Election Commission said on Friday that it had dismissed the
complaint on the grounds that it was too low a priority to warrant the
use of the commission's resources.
By dismissing the case in this way, the agency failed to resolve an
issue raised by the complaint and by the commission's previous
opinions on Internet matters: whether the activities of individuals
advocating the election or defeat of political candidates online are
subject to government regulation, much like political action
committees that spend millions of dollars on mailings and television
The creator of the site, Zack Exley, said he was pleased with the
dismissal when he learned of it from a reporter Monday. But he said he
was concerned that the FEC had not addressed the larger issue of
political activity by individual voters on the Web.
"If that means that my case is closed, that's good for me," said
Exley, who is a computer consultant in New York. "But the issue is
still open, and that means that the FEC still has to do the right
thing in the end."
In the complaint, which was filed nearly a year ago, Benjamin L.
Ginsberg, a lawyer for the Bush campaign, argued that Exley was
campaigning and should comply with relevant election laws. The
complaint said Exley should be required to post a disclaimer
identifying the site's origin, to file with the FEC as a political
action committee and to disclose the amount of money spent on the
When asked whether the Bush campaign planned any further action
against the parody site, Scott McClellan, a campaign spokesman, said
that the campaign had not done anything new to address the issue since
"We just hope people will use good judgment and common sense,"
McClellan said. "If you look at all the Web sites, you'll see that
free speech is alive and well in America, and Governor Bush has a very
FEC officials did not comment, in keeping with a policy of not
discussing compliance cases. In a summary of the case, an investigator
for the commission wrote: "There is no evidence of serious intent to
violate the FECA [Federal Election Campaign Act], and this matter is
less significant relative to other matter pending before the
Commission." The file was closed on Feb. 29, and the dismissal was
made public late Friday.
At the time the complaint was filed, the Bush campaign was
criticized for its handling of the matter. Campaign officials
contended that they needed to do something about gwbush.com because
the public was confusing it with the official site at georgewbush.com.
But the publicity surrounding the complaint drove thousands of
curious visitors to the parody site. The site, in various
incarnations, has featured cartoons of the governor with cocaine on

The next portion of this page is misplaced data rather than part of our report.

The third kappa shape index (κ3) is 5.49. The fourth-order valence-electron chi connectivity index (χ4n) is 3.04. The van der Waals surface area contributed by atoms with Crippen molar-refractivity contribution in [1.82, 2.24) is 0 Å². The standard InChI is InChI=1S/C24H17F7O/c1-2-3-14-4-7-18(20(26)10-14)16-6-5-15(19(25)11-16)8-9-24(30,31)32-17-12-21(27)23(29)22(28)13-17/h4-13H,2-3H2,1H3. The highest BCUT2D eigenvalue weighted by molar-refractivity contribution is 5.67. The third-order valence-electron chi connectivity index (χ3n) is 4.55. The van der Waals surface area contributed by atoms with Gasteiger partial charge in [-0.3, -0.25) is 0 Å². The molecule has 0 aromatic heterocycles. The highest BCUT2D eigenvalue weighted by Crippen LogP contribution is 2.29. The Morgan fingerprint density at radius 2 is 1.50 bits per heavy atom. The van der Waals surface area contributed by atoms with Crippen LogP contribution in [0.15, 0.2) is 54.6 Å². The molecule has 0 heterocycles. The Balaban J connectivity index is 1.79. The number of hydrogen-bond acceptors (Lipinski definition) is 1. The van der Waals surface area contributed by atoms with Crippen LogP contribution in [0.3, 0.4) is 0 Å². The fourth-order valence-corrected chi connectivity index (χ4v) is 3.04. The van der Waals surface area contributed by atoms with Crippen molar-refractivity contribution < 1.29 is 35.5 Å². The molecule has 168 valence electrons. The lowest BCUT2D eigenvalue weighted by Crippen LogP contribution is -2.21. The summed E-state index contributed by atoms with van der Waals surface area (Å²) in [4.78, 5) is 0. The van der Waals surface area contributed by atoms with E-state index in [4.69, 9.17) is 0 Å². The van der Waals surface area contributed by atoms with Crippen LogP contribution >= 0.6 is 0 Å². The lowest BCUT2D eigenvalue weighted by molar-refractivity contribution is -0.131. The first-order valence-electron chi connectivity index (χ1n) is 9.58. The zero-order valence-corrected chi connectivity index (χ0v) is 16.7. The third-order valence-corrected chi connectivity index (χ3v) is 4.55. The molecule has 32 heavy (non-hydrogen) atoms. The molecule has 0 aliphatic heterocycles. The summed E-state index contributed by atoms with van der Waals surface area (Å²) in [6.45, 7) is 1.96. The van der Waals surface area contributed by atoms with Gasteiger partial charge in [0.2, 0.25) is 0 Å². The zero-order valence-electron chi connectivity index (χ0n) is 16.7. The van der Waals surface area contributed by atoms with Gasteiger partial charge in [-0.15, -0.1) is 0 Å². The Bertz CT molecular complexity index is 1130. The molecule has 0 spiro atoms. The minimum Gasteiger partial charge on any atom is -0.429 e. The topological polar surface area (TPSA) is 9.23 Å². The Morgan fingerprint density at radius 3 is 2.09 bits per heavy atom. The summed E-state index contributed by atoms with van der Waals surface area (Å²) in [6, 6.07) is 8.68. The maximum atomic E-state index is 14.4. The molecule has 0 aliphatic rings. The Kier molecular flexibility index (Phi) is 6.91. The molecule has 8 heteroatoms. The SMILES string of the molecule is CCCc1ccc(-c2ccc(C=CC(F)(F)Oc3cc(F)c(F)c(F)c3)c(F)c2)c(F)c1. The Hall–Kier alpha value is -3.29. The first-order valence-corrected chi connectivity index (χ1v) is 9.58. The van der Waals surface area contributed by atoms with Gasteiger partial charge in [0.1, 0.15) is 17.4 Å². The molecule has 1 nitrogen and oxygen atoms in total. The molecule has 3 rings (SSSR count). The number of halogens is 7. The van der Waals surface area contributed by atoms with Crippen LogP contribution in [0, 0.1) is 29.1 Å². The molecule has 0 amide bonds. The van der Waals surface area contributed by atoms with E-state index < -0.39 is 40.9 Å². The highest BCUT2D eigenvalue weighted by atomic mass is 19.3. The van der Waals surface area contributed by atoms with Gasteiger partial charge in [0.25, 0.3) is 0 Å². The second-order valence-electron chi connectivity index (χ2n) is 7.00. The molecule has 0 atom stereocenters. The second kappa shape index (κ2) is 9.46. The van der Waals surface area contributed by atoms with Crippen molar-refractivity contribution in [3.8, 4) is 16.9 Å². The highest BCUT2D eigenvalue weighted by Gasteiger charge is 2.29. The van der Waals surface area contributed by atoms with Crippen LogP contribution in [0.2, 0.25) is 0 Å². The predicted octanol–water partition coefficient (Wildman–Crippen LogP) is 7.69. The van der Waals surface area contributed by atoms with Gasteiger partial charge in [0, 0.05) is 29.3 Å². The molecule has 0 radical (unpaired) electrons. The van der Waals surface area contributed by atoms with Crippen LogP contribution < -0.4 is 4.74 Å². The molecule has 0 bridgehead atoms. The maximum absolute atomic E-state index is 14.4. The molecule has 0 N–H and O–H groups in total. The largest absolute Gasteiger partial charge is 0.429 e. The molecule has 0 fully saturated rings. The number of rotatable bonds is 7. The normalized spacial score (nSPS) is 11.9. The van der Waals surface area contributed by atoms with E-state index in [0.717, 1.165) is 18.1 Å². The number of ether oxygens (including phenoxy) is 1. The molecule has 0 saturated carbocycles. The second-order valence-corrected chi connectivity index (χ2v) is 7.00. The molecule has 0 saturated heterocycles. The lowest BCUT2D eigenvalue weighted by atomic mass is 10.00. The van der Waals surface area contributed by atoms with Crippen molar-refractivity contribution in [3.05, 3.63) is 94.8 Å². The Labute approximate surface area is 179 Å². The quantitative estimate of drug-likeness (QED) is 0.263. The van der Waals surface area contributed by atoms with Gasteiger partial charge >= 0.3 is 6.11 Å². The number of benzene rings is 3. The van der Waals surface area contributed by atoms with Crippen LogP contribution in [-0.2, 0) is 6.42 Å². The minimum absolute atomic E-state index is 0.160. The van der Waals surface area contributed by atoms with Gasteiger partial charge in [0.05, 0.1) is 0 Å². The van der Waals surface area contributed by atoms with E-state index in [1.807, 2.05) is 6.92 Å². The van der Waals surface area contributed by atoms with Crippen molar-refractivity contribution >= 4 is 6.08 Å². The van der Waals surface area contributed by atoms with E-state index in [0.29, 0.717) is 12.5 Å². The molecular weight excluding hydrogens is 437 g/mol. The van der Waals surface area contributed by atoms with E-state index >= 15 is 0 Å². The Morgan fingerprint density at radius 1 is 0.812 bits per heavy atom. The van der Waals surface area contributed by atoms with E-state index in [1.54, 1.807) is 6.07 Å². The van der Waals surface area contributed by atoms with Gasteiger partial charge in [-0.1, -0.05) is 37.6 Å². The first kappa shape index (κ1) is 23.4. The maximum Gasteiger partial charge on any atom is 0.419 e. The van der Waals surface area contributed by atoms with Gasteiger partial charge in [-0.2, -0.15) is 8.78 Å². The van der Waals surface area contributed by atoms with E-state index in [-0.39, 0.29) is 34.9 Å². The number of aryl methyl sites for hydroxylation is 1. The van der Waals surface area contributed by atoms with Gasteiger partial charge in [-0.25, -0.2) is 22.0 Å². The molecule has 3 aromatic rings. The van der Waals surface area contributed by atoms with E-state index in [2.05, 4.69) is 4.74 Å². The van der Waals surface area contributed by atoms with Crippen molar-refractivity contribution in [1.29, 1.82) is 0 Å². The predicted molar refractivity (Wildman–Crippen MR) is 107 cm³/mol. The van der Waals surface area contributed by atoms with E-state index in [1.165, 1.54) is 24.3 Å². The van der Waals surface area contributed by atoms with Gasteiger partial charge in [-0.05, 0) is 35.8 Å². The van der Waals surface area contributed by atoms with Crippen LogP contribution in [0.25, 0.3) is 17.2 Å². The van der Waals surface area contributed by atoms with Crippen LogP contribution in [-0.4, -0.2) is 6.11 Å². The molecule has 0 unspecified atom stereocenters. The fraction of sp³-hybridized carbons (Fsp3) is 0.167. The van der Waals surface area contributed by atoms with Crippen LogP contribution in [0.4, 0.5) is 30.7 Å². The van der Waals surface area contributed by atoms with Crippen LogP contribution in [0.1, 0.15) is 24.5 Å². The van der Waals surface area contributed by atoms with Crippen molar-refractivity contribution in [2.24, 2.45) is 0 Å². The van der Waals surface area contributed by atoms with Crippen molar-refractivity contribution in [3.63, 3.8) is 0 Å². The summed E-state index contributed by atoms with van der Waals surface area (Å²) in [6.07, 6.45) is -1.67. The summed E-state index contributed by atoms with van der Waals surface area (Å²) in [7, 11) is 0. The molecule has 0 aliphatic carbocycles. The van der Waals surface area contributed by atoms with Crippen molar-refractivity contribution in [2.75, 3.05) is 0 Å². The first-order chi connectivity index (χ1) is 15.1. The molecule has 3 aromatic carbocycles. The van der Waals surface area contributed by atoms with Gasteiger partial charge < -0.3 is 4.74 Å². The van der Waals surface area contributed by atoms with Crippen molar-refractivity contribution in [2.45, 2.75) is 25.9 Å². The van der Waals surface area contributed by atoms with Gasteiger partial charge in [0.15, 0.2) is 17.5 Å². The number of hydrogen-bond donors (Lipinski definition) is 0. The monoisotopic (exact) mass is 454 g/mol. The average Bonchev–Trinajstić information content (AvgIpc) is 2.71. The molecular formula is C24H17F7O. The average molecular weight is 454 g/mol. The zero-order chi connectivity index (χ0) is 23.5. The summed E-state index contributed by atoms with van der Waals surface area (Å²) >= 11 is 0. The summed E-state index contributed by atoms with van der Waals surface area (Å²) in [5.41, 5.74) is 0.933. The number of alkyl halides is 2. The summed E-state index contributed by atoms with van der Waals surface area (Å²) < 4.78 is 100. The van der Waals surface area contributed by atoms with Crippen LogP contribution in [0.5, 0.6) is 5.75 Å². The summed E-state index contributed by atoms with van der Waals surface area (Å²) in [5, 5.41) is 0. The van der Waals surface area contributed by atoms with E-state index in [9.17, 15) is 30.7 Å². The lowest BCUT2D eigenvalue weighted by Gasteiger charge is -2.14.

his face and letters from Texas inmates convicted of drug-related
The site got more attention when the governor responded to a
question about it by telling reporters, "There ought to be limits to
Internet political experts said that the campaign's approach to the
matter showed that the governor's advisers, who were running a
traditional television-oriented campaign, lacked sophistication in the
handling of the Internet.
The Bush complaint also threw a spotlight on the FEC's handling of
Internet issues. In the past, the FEC has ruled that people like
Exley, if they spent enough money, could be required to register as
political action committees. Such arguments have alarmed civil
libertarians, who have warned that the approach could chill political
speech on the Internet.
"Once again, the FEC has left the individual citizen, voter or
unaffiliated activist in legal limbo," said James X. Dempsey, senior
staff counsel for the Center for Democracy and Technology, a nonprofit
group in Washington.
"It's very unlikely that the FEC is going to take legal action to
impose fines or registration requirements on the individual Internet
user who creates a Web page criticizing or praising a political
candidate," he said. "But why didn't they just come out and say that?"
Dempsey said that he might interpret the action on the Bush
complaint as a sign that regulators would be unwilling to use their
resources to fine individuals who advocate the election or defeat of a
Concerns about the commission's actions against people expressing
political opinions online came to the fore last year. In a
controversial opinion issued in 1998, the commission found that a Web
site built by Leo Smith, a supporter of a Congressional candidate in
Connecticut, should be treated as a campaign expenditure because it
directed visitors to vote for a candidate.
Though the commission did not determine whether Smith's site cost
enough to trigger reporting requirements, it specified that Web site
costs include a portion of "the domain name registration fee, the
amount invested in the hardware (computer and peripherals) that
created the Web site and the utility costs associated with creating
and maintaining the site."
Under this interpretation, if a Web publisher spent $250 on a site,
he would be required to file a disclosure form with the FEC. If he
spent more than $1,000, he would have to register as a political
The commission has addressed Internet campaigning in several
opinions since then. Though the recent opinions have taken a more
laissez-faire approach to the Internet, commissioners have never
clarified the legal status of individuals like Smith who call for the
election or defeat of candidates online.
Exley said that because the FEC did not decide on this issue, the
onus is on the public to keep watch. "We have to keep our eye on
things, and make sure they do the right thing in the end," he said.
These sites are not part of The
New York Times on the Web, and The Times has no control over their
content or availability.
Rebecca Fairley Raney at [email protected] welcomes your
comments and suggestions.